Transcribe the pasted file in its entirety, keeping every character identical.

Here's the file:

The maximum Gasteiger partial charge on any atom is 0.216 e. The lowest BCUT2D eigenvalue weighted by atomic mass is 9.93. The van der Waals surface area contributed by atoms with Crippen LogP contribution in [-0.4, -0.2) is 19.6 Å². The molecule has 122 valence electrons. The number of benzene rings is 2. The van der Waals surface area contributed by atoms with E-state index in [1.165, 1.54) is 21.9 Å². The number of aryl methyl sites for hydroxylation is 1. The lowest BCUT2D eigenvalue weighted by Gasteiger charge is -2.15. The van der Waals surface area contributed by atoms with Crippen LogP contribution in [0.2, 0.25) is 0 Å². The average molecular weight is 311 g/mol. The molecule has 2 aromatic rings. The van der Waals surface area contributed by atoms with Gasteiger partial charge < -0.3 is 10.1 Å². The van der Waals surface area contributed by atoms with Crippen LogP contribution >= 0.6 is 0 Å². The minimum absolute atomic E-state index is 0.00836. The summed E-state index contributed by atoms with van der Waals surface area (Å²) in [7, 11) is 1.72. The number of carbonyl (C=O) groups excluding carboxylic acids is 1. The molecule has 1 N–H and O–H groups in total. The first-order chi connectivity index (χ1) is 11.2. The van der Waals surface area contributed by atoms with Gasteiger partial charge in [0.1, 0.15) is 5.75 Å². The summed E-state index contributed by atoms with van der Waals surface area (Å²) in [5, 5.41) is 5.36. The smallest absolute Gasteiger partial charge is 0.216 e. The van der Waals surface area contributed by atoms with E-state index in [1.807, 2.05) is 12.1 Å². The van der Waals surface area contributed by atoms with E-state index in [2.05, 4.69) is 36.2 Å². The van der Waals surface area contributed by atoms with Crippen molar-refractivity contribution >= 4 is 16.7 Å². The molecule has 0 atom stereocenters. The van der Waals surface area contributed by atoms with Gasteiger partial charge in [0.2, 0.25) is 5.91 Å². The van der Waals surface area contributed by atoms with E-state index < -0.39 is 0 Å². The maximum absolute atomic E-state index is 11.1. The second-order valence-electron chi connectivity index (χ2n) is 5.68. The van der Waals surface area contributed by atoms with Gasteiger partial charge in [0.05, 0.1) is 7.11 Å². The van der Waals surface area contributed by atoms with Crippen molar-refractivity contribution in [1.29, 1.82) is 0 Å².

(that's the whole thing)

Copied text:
The maximum Gasteiger partial charge on any atom is 0.216 e. The lowest BCUT2D eigenvalue weighted by atomic mass is 9.93. The van der Waals surface area contributed by atoms with Crippen LogP contribution in [-0.4, -0.2) is 19.6 Å². The molecule has 122 valence electrons. The number of benzene rings is 2. The van der Waals surface area contributed by atoms with E-state index in [1.165, 1.54) is 21.9 Å². The number of aryl methyl sites for hydroxylation is 1. The lowest BCUT2D eigenvalue weighted by Gasteiger charge is -2.15. The van der Waals surface area contributed by atoms with Crippen LogP contribution in [0.2, 0.25) is 0 Å². The average molecular weight is 311 g/mol. The molecule has 2 aromatic rings. The van der Waals surface area contributed by atoms with Gasteiger partial charge < -0.3 is 10.1 Å². The van der Waals surface area contributed by atoms with Crippen LogP contribution >= 0.6 is 0 Å². The minimum absolute atomic E-state index is 0.00836. The summed E-state index contributed by atoms with van der Waals surface area (Å²) in [7, 11) is 1.72. The number of carbonyl (C=O) groups excluding carboxylic acids is 1. The molecule has 1 N–H and O–H groups in total. The first-order chi connectivity index (χ1) is 11.2. The van der Waals surface area contributed by atoms with Gasteiger partial charge in [0.1, 0.15) is 5.75 Å². The summed E-state index contributed by atoms with van der Waals surface area (Å²) in [5, 5.41) is 5.36. The smallest absolute Gasteiger partial charge is 0.216 e. The van der Waals surface area contributed by atoms with E-state index in [1.807, 2.05) is 12.1 Å². The van der Waals surface area contributed by atoms with E-state index in [2.05, 4.69) is 36.2 Å². The van der Waals surface area contributed by atoms with Crippen molar-refractivity contribution >= 4 is 16.7 Å². The molecule has 0 atom stereocenters. The van der Waals surface area contributed by atoms with Gasteiger partial charge in [0.2, 0.25) is 5.91 Å². The van der Waals surface area contributed by atoms with E-state index < -0.39 is 0 Å². The maximum absolute atomic E-state index is 11.1. The second-order valence-electron chi connectivity index (χ2n) is 5.68. The van der Waals surface area contributed by atoms with Gasteiger partial charge in [0.05, 0.1) is 7.11 Å². The van der Waals surface area contributed by atoms with Crippen molar-refractivity contribution in [1.29, 1.82) is 0 Å².